Cat Dystocia Treatment
Dystocia is a Greek word meaning difficult or abnormal birth. Dystocia is defined by a slow, difficult or painful ‘queening’. Pregnancy length in the queen is approximately 9 weeks (65 – 67 days). Longer or shorter gestational lengths usually result in high kitten death. There is a higher rate of dystocia in breeds with short or flat faces (brachycephalics, like Persians) compared to cats with longer muzzles. Cats typically don’t respond as well to medical management of dystocia like dogs and usually require surgical intervention.
Illness, malnutrition, parasite infection and obesity will increase the risk of dystocia in the queen. Previous pelvic injuries that narrow the diameter of the pelvis can potentially cause dystocia. Very large litters may cause the uterus to become tired (uterine inertia). Very small litters may cause the development of kittens that are too large to pass through the pelvis. Fetal deformities, fetal death, and abnormal fetal presentation may also cause dystocia. These situations usually require surgical intervention to resolve.
In rare cases, the uterus may twist. This is called uterine torsion. It typically happens late in pregnancy or during delivery. One or both uterine horns may also protrude or hang out from the vulva. This is called uterine prolapse and can only happen during or shortly after delivery. Both uterine torsion and uterine prolapse are emergency situations and require immediate veterinary attention. These conditions are life-threatening to both the queen and her unborn kittens.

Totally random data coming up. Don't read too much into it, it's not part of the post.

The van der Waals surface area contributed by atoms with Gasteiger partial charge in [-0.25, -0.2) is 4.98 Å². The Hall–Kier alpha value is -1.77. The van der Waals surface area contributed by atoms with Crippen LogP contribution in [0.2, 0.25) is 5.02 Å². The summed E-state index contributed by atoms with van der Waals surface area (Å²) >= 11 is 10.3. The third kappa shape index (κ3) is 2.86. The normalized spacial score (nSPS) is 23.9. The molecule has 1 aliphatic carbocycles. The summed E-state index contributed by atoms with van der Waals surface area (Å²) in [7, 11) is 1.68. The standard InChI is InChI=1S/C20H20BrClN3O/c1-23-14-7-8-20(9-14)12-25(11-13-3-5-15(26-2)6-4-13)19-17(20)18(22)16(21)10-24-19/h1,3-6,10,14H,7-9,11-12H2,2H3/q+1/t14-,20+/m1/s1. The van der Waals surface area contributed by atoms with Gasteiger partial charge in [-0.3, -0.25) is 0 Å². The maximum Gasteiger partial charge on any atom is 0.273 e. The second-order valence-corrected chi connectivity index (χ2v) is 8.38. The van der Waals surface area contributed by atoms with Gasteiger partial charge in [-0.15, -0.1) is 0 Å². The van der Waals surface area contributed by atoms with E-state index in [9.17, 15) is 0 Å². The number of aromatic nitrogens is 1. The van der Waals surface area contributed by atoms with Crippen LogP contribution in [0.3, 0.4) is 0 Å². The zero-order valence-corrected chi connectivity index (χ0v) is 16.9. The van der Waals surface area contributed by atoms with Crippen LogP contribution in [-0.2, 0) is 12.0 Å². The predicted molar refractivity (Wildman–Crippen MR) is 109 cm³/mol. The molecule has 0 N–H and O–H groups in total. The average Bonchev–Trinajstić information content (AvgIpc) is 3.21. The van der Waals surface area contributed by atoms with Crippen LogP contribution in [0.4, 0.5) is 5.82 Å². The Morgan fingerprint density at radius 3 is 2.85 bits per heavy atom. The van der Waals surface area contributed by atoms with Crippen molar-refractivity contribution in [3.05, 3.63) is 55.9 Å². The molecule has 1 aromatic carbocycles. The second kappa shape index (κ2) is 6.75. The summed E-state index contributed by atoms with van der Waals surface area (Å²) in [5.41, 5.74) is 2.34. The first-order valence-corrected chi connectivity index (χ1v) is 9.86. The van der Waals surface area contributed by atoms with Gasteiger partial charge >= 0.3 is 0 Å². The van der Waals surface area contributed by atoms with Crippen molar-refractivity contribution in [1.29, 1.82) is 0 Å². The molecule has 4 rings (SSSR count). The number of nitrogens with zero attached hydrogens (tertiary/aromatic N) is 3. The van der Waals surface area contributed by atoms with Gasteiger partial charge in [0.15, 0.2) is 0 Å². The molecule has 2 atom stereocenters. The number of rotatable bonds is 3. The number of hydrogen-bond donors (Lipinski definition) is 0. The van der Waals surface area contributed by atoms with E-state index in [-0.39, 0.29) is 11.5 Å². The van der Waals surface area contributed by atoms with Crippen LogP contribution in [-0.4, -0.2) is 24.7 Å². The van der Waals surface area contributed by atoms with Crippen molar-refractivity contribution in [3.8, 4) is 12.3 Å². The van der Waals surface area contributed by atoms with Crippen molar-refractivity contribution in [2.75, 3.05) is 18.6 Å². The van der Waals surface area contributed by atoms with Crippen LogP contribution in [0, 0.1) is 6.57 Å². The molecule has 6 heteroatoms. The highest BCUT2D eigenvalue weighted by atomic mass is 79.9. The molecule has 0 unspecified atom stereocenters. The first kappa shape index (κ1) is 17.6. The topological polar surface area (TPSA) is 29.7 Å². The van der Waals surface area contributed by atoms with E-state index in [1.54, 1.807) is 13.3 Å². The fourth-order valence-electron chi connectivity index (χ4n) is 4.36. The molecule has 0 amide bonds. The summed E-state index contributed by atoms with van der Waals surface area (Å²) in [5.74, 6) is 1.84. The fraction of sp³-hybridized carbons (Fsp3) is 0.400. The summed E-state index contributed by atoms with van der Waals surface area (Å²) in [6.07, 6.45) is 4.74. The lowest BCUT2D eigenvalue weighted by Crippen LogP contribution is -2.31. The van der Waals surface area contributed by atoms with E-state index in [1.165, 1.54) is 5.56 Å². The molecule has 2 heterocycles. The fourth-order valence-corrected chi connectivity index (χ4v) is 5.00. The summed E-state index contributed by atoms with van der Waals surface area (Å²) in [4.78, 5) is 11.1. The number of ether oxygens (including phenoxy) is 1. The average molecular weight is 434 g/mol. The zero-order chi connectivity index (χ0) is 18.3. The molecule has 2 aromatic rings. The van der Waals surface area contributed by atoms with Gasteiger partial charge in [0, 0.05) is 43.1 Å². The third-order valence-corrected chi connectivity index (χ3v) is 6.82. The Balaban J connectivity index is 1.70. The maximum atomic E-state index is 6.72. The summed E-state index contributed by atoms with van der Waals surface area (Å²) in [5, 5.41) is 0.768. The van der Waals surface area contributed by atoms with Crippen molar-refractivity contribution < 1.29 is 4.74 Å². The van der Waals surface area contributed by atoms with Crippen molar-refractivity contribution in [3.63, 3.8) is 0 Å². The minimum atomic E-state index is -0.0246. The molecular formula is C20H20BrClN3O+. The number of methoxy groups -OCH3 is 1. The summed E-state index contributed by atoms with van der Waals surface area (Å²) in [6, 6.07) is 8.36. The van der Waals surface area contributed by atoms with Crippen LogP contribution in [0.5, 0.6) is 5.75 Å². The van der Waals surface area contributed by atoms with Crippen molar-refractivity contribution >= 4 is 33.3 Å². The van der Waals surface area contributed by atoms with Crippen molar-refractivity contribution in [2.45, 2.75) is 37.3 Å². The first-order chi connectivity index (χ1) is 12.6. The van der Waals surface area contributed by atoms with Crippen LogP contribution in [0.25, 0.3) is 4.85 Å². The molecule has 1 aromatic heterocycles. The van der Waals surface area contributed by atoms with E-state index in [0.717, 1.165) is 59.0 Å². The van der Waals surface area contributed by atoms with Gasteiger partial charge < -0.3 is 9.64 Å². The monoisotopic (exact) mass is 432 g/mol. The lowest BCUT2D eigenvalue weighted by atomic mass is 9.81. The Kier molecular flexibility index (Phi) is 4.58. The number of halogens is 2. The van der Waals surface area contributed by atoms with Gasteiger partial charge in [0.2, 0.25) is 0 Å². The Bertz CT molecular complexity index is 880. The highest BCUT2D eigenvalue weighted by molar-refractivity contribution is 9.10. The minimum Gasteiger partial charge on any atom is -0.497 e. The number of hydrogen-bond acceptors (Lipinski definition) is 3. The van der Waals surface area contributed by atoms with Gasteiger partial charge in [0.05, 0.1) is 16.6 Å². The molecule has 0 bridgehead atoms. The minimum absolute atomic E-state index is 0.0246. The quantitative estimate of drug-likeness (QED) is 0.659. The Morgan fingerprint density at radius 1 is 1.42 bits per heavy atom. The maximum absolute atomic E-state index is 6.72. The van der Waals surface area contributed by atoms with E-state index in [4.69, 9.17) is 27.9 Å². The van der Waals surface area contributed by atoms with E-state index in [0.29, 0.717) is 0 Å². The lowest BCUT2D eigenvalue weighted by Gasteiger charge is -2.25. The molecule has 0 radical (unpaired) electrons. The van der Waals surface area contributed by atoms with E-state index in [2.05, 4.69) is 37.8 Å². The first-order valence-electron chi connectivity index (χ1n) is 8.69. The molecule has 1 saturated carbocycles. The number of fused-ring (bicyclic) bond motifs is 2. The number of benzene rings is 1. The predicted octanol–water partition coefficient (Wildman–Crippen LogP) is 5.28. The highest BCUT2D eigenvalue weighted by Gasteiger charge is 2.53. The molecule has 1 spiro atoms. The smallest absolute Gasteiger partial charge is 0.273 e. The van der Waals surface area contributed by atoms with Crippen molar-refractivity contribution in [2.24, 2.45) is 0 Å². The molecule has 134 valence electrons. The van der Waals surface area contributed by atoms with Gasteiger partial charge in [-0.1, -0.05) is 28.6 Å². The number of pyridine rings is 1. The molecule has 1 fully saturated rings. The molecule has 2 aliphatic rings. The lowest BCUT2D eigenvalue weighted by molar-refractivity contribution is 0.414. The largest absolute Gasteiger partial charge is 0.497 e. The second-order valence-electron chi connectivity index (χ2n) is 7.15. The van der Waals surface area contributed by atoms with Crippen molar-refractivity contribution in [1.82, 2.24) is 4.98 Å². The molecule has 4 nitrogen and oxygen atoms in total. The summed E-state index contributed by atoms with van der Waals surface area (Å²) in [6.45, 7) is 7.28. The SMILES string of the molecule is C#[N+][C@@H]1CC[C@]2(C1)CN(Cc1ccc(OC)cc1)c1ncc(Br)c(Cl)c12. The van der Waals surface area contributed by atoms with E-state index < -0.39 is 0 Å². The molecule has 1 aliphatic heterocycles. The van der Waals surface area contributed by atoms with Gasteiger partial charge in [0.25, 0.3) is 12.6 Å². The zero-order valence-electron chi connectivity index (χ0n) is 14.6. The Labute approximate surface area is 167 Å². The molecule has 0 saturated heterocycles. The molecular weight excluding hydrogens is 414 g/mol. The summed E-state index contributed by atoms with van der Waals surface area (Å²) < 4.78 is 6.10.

Typically, a queen will have a kitten every two hours, similar to dogs. However, if a queen is stressed or disturbed, her delivery process may stop for a period of time. The longer the delay is between kittens, the greater the risk of fetal stress and potential death.
Dr. Deirdre Carver-Raffa is our in-house theriogeologist at Town and Country Animal Hospital and a Board Certified Diplomat of the American College of Theriogenologists. A true reproductive expert, she is the only veterinarian with these credentials in the Naples/ Bonita Springs/ Estero area. If you have any questions about dystocia or any other reproduction issues, from breeding timing to surgical A.I., etc., please call our office at (239) 353-5060 to schedule an appointment with Dr. Carver-Raffa.